By Peter Alegi | March 10th, 2016 | No Comments
Cross-posted from Idrottsforum
Highly original, meticulously researched, profoundly empathetic
Tags: Africa, Carl-Gustav Scott, Europe, Ghana, Ibrahimovic, Idrottsforum, migration, Nigeria, Sierra Leone, Sweden, The Gambia
Filed under: Fútbology
By Editor | February 23rd, 2015 | 1 Comment
National Stadium, Monrovia, 2007. Courtesy of Pelle Kvalsund.
Football is Coming Home is pleased to welcome Pelle Kvalsund for a new series on the field of sport development. How can we develop regular long-term sport opportunities for a youth population that is predicted to double in the next thirty years? How do we ensure that the services produced for these athletes are of quality and value so that we can retain both athletes and coaches? This first post outlines some of the main institutional and economic challenges.
By Pelle Kvalsund
Pelle Kvalsund, international sport development consultant, is a former athlete, coach, and physical education teacher from Norway. As a consultant for over 15 years, he has worked in many countries including Vietnam, Sri Lanka, Burundi, Zambia, and Bosnia. Pelle has served a number of international organizations, both within sport and the area of community development, and is currently an advisor for the Norwegian Olympic and Paralympic Committee and Confederation of Sport and their partners in the global south. He is the author of “Sport as a Response to Emergencies and Disasters” in Sport, Peace and Development, edited by Keith Gilbert and Will Bennett (free download here).
I’m at the National Stadium in Monrovia, Liberia, in 2007, watching a women’s international football match between the host nation and Nigeria. The stadium is jam-packed with fans and UN peacekeepers. It ends 1-1. A fair result from my perspective as a neutral observer, but not for the home fans. A riot breaks out. The crowd storms the pitch and the UN peacekeepers fire teargas to save the unfortunate referee from the mob.
There is a lot to be said about this rowdy incident, but above all else it illustrates the extraordinary popularity of football and the social importance of sport, particularly in sub-Saharan Africa and other parts of the world where resources are scarce and life is generally challenging and unstable.
And it is precisely sport’s cultural significance that provides those of us working in sport development with a foundation on which to build sport programs that offer positive activities and outlets for many children and youth.
Let me start by doing something that I hate doing, but have become quite good at: identifying a stereotype. I do this to present a general image of the field of sport development in the Global South (though it applies to parts of global north too).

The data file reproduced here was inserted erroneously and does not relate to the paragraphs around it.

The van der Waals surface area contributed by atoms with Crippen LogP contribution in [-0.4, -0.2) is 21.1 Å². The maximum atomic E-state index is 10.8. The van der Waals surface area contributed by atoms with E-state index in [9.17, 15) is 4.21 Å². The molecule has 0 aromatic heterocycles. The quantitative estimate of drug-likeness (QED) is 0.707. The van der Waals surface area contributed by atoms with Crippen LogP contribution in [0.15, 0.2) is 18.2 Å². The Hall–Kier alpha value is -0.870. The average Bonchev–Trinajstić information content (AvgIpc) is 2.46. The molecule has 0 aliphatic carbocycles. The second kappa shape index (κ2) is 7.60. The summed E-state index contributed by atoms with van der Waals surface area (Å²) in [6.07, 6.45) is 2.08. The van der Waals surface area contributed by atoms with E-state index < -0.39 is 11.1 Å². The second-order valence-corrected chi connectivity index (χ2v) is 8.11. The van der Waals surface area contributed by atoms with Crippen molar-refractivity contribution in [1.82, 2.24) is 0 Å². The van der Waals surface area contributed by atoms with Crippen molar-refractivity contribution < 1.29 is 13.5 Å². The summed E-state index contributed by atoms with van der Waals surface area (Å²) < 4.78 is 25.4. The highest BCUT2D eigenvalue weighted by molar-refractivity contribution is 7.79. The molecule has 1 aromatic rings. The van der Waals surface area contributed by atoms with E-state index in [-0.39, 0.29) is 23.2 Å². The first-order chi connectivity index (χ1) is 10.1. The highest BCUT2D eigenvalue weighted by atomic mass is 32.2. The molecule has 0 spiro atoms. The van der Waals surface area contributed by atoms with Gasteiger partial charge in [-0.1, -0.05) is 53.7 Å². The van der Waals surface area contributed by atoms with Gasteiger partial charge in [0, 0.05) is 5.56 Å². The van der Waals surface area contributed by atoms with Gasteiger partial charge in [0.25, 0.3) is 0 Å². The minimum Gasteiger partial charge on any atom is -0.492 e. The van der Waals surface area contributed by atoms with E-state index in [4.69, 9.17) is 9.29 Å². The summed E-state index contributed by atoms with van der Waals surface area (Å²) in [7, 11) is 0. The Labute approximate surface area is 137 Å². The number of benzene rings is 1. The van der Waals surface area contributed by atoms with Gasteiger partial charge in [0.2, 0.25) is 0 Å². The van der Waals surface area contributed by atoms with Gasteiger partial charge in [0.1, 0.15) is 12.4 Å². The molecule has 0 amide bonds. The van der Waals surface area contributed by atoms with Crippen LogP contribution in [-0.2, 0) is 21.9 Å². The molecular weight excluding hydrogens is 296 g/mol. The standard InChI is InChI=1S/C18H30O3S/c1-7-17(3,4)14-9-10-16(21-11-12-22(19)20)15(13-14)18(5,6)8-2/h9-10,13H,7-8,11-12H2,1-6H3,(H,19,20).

Such a country boasts a Ministry of Sport, which is paired with the Ministry of Youth or the Ministry of Education. The department of sport is of very high personal and political interest within government circles due to the widespread popularity of sports in society (particularly football), but the same interest is not reflected in the budget allocations. Most of the sport budget is used to pay the government employees (directly and by extension) and to maintain their status. Some of the money pays for upkeep of facilities and the participation of national teams in international competitions. Most of the remaining funds find their way to the national football association, while only a symbolic sum goes to athletics, basketball, volleyball, and other sports with athletes capable of winning a medal for the country on the global stage.
Administratively, the country has a national sport council or commission (the extension mentioned above) mandated to roll out government policies, distribute government funds, provide logistical support for major competitions, and govern and support the associations. A national Olympic committee bring selected athletes to the Olympic Games every four years. In addition, it has the financial ability to support elite athlete development and organizational capacity building through a central program called Olympic Solidarity.
Each sport also has a national association that generally consists of an “elected” board and president, and a general secretary. The president makes the important decisions and the general secretary does the work. There is no office. The association’s documentary records are tucked away in a briefcase or (if lucky) in the general secretary’s laptop. The associations run their operations according to a calendar of events.
There is no long-term plan, just day-to-day survival. Money is impossibly scarce and there is neither sufficient equipment nor adequate facilities. Instead of a youth development plan, potential athletes are recruited from a few well-endowed schools that host inter-scholastic sport competitions once or twice a year. In the case of football, private academies and sport and development NGOs of varying size and quality also train young boys. (Girls are rarely included in these programs.)
This stereotype of how sport is organized and run in a country of the Global South should help to better understand the stark challenges before us and how they shape the multiple and diverse attempts and approaches used to develop sport in poorer regions of the world. In the blog posts that follow, I intend to share reflections based on my experiences in Africa and beyond to spark a dialogue with readers about the differences between “Sport Development” and “Sport For Development” and why these matter. I look forward to the conversation.
By Peter Alegi | May 23rd, 2014 | No Comments
Odwa, South Africa. Photo by Jessica Hilltout. http://www.jessicahilltout.com/collections/footie-fever/115.html
African national teams in the 2014 World Cup will rely overwhelmingly on Europe-based players. Here are the exact numbers according to the preliminary lists recently released by FIFA:
Cameroon: 26 out of 28
Ivory Coast: 26 out of 28
Nigeria: 25 out of 30
Ghana: 25 out of 26
Algeria: 25 out of 30